Tennishead magazine brings you the very best tennis articles, interviews with the great players, tennis gear and racket reviews, tennis coaching tips plus much more

Win a trip for two to Aruba


Originally published on: 12/06/13 00:00

Every November, the world’s best gather for the Aruba International Beach Tennis Tournament, widely known as the Grand Slam of beach tennis.

The world’s top player, Alessandro Calbucci, may not enjoy the fame and fortune of the likes of Roger Federer and Rafael Nadal, but beach tennis is not just for holidaymakers and beach bums.

The sport has origins in Italy, Spain and Brazil, but it is the Italians who have traditionally dominated the sport, with Rome’s iconic venue, Foro Italico, playing host to the inaugural ITF world championships in 2009, held alongside the WTA event in the Italian capital.

Beach tennis has been played in Aruba since 2000, and since the Aruba International was established in 2002, the event has grown beyond recognition. After welcoming 700 entrants in 2012, organisers expect this year’s tournament to be even bigger.

“This year, I am expecting around 1,000 competitors in all categories at pro level, amateur level and in the youth event,” says tournament organiser Jochem Ros.

The beach culture plays a big part in the sport, with a party atmosphere on Eagle Beach during the event. For the week of November 12-17, a ‘village’ will be erected on the sand, offering a food court featuring world cuisine, bars, shops and live music alongside the 20 beach tennis courts.

“It is festival atmosphere – of course the main event is the beach tennis but there is a lot going on,” Ros explains. “There is a melting pot of cultures; Brazilians, Europeans, Americans – we have DJs playing every day and live bands.”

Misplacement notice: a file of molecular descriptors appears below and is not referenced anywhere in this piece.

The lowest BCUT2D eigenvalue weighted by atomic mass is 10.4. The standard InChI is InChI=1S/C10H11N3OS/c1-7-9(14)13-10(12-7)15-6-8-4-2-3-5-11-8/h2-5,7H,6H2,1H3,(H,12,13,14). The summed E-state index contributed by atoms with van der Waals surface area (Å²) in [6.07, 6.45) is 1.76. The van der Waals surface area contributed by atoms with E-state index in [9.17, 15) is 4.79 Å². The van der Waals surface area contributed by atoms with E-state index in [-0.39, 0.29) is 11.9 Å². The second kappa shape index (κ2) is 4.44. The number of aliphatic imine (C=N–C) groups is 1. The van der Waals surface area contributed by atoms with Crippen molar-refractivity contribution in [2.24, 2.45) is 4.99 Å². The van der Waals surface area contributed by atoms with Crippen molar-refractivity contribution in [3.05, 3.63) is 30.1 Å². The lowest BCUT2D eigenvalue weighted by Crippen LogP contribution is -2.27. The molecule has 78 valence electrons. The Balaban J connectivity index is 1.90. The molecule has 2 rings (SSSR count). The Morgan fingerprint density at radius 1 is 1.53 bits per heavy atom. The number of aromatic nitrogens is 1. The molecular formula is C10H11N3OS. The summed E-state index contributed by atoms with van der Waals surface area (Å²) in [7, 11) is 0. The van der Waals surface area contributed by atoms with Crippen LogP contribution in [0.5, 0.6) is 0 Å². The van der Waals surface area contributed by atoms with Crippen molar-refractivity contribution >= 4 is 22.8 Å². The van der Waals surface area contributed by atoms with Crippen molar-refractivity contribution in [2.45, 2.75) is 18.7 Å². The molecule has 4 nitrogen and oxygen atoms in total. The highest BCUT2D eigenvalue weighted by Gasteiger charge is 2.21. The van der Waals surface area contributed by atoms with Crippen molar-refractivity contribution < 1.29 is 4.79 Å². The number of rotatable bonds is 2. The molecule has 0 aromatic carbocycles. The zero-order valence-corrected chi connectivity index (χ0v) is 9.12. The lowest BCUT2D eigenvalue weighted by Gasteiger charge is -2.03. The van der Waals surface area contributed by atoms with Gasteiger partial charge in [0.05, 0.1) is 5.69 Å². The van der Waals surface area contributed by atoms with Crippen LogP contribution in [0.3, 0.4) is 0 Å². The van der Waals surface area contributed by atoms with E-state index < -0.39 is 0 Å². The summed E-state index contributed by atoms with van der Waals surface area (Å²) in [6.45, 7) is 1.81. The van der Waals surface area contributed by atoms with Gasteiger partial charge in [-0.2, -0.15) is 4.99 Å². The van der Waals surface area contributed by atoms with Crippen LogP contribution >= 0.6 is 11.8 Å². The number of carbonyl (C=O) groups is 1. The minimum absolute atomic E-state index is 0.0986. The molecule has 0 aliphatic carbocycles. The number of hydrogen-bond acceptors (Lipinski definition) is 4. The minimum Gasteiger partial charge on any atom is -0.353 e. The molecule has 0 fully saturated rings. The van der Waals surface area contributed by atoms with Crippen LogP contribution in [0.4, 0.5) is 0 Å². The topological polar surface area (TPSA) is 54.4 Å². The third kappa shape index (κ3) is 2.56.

But it is not just a bit of fun – the professionals will be playing for a record $25,000 prize money, and beach tennis continues to enjoy a huge surge in popularity around the world, with the aspirations of one day being part of the Olympics.

“It is a realistic aspiration for beach tennis to be an Olympic sport,” Ros declares. “Most sports added to the Olympic Games are disciplines of existing Olympic sports. The ITF is very powerful – probably the most influential governing body after the IOC and FIFA.

“If you compare our sport to beach volleyball, it is a similar atmosphere but beach tennis is still a young sport and will take time – it will be at least 10 years before it becomes an Olympic sport but its reputation is growing all over the world.”



Tim Farthing, Tennishead Editorial Director & Owner, has been a huge tennis fan his whole life. He's a tennis journalist and entrepreneur as well as playing tennis to a national standard. He also helps manage his local club and volunteers for his local tennis organisation. He's a specialist in content about the administration of professional tennis and tennis coaching for all levels.